The crisis surrounding the Student Government is not another dollop of gossip that shall dissolve in a salve of time—it should very well be treated as a defining question of what this community stands for, and whether or not it even stands for anything. Nine of the twelve offices will be filled unopposed this year. Most disturbingly, this includes  both the Presidency and Vice-Presidency, as well as the major offices of Student Life, Student Organisations (which has yet to be filled), and Finance. The reply that competent members of the student body are running—and so a lack of opposition is not a problem—is an intellectually lethargic one, if not a slip that betrays a deeper hypocrisy: valid opposition is only important to you when you are the opposition; recognized speech is crucial only when you are speaking.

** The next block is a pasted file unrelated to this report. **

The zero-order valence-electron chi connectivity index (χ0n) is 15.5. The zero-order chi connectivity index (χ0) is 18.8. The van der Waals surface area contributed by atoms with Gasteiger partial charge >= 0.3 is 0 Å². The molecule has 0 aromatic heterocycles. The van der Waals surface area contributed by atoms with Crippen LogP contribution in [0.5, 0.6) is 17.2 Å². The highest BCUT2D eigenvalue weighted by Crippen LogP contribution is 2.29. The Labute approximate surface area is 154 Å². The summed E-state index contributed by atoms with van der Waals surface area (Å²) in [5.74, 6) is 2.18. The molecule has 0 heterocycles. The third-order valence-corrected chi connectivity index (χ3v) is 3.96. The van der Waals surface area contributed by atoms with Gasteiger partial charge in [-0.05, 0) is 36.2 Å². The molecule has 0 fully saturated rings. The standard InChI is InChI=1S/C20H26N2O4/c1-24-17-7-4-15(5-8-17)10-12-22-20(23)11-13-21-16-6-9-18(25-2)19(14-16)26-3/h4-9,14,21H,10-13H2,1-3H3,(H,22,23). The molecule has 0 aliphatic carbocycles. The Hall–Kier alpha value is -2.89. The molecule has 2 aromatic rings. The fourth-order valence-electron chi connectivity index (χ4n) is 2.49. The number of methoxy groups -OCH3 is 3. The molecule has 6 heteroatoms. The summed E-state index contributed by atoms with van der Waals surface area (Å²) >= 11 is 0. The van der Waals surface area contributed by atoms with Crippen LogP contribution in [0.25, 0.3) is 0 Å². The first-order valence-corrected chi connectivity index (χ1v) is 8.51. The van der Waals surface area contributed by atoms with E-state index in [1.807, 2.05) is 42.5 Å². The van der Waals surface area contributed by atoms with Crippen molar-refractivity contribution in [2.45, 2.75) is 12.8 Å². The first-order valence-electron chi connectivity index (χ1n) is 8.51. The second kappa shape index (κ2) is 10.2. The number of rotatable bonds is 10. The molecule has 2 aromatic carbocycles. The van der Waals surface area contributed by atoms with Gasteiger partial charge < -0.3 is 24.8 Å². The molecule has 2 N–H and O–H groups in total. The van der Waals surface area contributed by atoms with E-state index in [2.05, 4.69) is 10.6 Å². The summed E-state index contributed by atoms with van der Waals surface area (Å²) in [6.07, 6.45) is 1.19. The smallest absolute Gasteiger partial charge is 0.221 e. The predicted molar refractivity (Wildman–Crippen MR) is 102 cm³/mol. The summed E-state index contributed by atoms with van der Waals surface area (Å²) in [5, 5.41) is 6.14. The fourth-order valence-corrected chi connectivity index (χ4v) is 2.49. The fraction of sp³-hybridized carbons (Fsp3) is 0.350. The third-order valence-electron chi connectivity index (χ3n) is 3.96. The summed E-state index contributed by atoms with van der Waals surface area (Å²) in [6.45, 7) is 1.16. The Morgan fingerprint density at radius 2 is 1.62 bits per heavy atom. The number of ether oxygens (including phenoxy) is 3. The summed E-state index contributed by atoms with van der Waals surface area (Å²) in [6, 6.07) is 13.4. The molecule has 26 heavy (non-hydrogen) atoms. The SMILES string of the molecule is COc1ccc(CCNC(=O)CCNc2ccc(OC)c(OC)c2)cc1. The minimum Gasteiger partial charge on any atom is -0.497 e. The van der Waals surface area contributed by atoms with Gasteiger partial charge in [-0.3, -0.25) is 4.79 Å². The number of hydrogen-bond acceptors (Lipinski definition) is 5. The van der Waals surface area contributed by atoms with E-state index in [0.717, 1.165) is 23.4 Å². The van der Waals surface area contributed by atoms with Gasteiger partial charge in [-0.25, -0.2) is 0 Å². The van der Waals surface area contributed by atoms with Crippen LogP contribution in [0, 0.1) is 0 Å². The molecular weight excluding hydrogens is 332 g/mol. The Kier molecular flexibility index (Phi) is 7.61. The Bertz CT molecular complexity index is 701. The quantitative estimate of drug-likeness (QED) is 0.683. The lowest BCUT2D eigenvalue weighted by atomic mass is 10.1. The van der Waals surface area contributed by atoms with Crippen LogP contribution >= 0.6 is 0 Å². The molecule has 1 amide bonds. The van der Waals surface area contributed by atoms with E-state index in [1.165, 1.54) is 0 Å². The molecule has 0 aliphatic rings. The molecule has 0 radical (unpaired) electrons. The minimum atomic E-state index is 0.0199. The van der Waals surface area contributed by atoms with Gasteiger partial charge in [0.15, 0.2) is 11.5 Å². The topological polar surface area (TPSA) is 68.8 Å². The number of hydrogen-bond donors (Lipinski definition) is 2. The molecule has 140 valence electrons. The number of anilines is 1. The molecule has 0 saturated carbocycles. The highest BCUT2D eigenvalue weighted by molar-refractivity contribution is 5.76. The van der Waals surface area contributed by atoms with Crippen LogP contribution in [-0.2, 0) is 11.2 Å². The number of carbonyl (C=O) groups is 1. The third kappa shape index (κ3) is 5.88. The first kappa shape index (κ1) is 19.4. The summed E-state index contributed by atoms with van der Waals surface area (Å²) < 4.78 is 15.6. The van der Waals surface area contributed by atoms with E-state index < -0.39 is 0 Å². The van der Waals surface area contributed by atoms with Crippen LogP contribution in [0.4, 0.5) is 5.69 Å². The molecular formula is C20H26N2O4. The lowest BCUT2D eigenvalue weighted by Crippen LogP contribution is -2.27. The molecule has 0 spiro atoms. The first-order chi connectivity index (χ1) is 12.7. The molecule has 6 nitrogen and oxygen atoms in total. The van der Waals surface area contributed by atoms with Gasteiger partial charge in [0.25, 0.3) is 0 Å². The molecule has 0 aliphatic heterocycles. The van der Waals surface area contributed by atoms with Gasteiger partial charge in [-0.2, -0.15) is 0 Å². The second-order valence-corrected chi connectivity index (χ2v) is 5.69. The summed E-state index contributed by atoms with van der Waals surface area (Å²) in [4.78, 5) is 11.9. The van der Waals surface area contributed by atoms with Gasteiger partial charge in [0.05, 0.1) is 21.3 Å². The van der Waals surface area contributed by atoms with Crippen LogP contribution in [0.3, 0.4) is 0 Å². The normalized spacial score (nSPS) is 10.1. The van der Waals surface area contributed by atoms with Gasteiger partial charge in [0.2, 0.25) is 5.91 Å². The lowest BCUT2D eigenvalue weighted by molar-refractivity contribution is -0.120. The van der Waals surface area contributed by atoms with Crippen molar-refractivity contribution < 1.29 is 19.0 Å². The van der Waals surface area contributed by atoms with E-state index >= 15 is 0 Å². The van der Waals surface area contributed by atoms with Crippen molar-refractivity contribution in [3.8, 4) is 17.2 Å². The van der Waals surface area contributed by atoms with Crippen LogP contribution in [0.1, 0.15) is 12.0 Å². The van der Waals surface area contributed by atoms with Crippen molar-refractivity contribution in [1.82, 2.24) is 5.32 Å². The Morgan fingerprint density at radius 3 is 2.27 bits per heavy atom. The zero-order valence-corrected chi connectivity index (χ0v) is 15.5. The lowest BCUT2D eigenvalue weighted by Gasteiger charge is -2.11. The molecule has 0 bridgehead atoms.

Your utter, conscientious dismissiveness regarding this election and those prior to it is at best an embarrassment to our institutional character, and at worst a revelation of a fundamental feebleness to what this College was designed to be: a launchpad of sympathetic, community-forging leaders. Instead, your actions (or lack thereof) propel us closer to  becoming a manufactory of individuals who lead for personal profit, advocate only when personally appealing, and stand for what is rewarding rather than what is right. This election shall be the worst on record after years of declining Government legitimacy, which in itself proves that complacency when the well is not yet fully dry does not dull an imminent drought. The fact that the Student Government must frantically beg you to vote to simply meet quorum in order to declare the election valid is one that carries humiliation. The moment that merely clicking a button becomes too arduous a task for you, it is wise to ask yourself whether it is the button’s fault or simply yours.